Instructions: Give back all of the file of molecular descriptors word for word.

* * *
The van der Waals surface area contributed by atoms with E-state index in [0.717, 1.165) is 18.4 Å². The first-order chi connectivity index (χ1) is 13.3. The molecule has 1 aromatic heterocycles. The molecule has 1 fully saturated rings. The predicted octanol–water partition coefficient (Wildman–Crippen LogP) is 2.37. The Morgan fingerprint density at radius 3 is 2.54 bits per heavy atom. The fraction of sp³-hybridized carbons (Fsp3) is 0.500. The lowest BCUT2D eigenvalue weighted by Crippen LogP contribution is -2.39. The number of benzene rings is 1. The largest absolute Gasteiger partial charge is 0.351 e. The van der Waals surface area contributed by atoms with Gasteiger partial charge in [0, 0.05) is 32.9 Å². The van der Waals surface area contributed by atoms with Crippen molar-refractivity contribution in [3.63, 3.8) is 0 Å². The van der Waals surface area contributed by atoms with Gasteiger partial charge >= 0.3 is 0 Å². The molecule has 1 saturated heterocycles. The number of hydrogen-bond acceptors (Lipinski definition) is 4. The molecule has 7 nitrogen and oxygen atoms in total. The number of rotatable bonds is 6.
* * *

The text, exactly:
The van der Waals surface area contributed by atoms with E-state index in [0.717, 1.165) is 18.4 Å². The first-order chi connectivity index (χ1) is 13.3. The molecule has 1 aromatic heterocycles. The molecule has 1 fully saturated rings. The predicted octanol–water partition coefficient (Wildman–Crippen LogP) is 2.37. The Morgan fingerprint density at radius 3 is 2.54 bits per heavy atom. The fraction of sp³-hybridized carbons (Fsp3) is 0.500. The lowest BCUT2D eigenvalue weighted by Crippen LogP contribution is -2.39. The number of benzene rings is 1. The largest absolute Gasteiger partial charge is 0.351 e. The van der Waals surface area contributed by atoms with Gasteiger partial charge in [0, 0.05) is 32.9 Å². The van der Waals surface area contributed by atoms with Crippen molar-refractivity contribution in [3.63, 3.8) is 0 Å². The van der Waals surface area contributed by atoms with Gasteiger partial charge >= 0.3 is 0 Å². The molecule has 1 saturated heterocycles. The number of hydrogen-bond acceptors (Lipinski definition) is 4. The molecule has 7 nitrogen and oxygen atoms in total. The number of rotatable bonds is 6.